• Volunteering gives you the opportunity to help people while doing something you love. For example, if you love to travel, you could participate in an overseas international development project.
• Volunteering is good for your health. In addition to helping you to stay active, volunteering helps you avoid feelings of isolation, and it also reduces stress, anxiety, and symptoms of depression.
Whether you volunteer several times a week or just an occasional day here and there, volunteering is a great motivator and gives you a reason to get out of bed in the morning. Best of all, it can really give meaning to your life.
Volunteering allows you to have an active and fulfilling life, even after retirement.
10 washable hygiene products
Given the monetary and environmental costs associated with single-use hygiene products, switching to washable versions is a no-brainer. You can now easily find the following reusable items:
1. Tampon applicators
2. Sanitary pads
4. Cotton swabs
5. Diapers (including special swimming diapers)
7. Facial tissues
8. Toilet “paper”
9. Incontinence protection
10. Makeup removal wipes
Most of these reusable items are offered in a variety of sizes and styles. But to reduce your carbon footprint as much as possible, be sure to privilege locally made products.
Be sure to carefully follow the manufacturer’s instructions for cleaning and sanitizing your reusable hygiene products. Other¬wise, they could present a health risk.
How to survive a layoff
If you’ve been laid off, it’s important to re-evaluate your finances. Here are some tips to help you manage the situation until you find another position.
Evaluate the situation
Review your savings and adjust your budget accordingly. List your recurring expenses, including those for your cable, cell phones, medications, rent and mortgage. Then, tally up what income you have, if any, and determine for how long you can make ends meet.
Decide where to cutback
You probably won’t be able to maintain the lifestyle you’re used to while you’re unemployed. Start by making sure you can cover essential costs, such as those for food, medication and shelter. Then, cut back on unnecessary spending (such as by terminating subscriptions or at least putting them on hold). You should also talk to your financial institution to see whether you can renegotiate bill and credit payments. It’s also important to avoid taking on any new debt.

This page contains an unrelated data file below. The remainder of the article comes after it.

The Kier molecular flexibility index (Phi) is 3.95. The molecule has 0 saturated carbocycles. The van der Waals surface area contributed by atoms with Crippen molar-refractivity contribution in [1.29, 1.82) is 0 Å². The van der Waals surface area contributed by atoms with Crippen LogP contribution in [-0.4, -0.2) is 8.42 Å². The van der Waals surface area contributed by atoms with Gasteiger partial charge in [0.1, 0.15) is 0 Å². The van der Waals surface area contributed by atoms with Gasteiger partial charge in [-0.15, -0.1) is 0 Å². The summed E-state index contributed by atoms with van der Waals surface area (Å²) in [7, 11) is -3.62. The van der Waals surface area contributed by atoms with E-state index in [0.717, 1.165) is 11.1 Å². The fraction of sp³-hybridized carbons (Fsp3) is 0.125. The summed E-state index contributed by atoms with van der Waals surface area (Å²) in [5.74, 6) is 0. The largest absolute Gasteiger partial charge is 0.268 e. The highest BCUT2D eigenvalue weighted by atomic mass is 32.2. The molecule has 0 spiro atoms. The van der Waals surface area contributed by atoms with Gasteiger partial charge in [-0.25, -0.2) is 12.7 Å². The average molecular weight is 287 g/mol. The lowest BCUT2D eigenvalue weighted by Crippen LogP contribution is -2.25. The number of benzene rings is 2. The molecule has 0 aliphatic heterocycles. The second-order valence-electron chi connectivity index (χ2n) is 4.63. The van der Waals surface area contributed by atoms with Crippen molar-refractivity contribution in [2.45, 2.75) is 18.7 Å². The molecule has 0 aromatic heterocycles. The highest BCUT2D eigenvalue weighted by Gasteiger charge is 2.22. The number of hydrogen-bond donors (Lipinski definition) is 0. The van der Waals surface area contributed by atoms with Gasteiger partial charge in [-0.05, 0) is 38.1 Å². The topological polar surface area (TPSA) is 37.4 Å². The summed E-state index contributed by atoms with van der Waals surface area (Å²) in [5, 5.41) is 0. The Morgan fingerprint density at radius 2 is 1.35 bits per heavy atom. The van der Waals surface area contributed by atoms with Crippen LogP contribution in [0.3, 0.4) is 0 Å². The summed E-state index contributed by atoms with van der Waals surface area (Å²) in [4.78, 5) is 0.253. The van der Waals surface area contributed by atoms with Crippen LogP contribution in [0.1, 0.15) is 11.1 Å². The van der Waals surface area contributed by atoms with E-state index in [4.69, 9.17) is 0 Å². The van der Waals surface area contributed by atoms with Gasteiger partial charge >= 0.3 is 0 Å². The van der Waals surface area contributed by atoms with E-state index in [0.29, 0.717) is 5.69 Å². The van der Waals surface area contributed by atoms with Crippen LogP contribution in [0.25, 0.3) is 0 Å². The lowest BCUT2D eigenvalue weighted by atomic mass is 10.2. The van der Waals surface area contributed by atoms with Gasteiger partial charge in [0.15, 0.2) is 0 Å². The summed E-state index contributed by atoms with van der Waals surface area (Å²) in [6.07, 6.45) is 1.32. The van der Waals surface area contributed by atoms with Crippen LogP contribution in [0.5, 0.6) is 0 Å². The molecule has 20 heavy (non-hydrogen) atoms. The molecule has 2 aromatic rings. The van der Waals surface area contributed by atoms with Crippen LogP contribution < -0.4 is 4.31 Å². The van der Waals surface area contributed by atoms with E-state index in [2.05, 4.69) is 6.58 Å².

Secure income sources
You’ll likely need to supplement your savings while looking for work. Don’t wait until you’re struggling to meet basic living expenses before looking into securing unemployment benefits. You may also want to consider getting a part-time job until you can find something more permanent.
For more advice, don’t hesitate to speak to someone at your financial institution, as they could help you find ways to minimize costs while you find work.
Experts recommend having an emergency fund with sufficient savings to let you live for three to six months. In addition, maintaining a strong professional network could make finding a new job much easier. Periodically updating your resume and attending networking events is a good idea, even if you aren’t expecting to be laid off.
3 signs it’s time to update your plumbing
Though the plumbing components in your home can work for years at a time without fail, they do have a limited lifespan. Here are three signs it may be time to update yours.
1. Murky water
Water that’s brown, yellow or otherwise tinted is usually cause for concern. It could indicate that there’s corrosion in the pipes. When this happens, minerals build up and cause pressure, which in turn can cause the pipes to burst.
2. Outdated pipes
Modern plumbing systems use PVC, copper or brass pipes. Older houses usually have pipes made of galvanized steel, cast iron or lead. Each material has a limited lifespan.
Copper can last up to 80 years. Brass, cast iron and galvanized steel, however, may be good for up to 100 years. Modern PVC pipes will hold for a maximum of 45 years.
If the pipes have outlasted their natural lifespan, it’s time to replace them.
3. Unpleasant odors
If you detect a foul odor coming from your tap, it could indicate that there is mold or mildew inside the pipes or in the wall around the plumbing. Not only is this unpleasant, but it could pose a health risk.
If your home is at least 60 years old, there’s a good chance that some of your pipes are exposed. If so, take a look at them regularly. If you spot any flakes, bumps or other signs of damage, it may be time to have the whole system inspected by a plumber.
If your home has lead pipes, you must replace them ASAP. Lead is highly toxic and can make you and your family sick.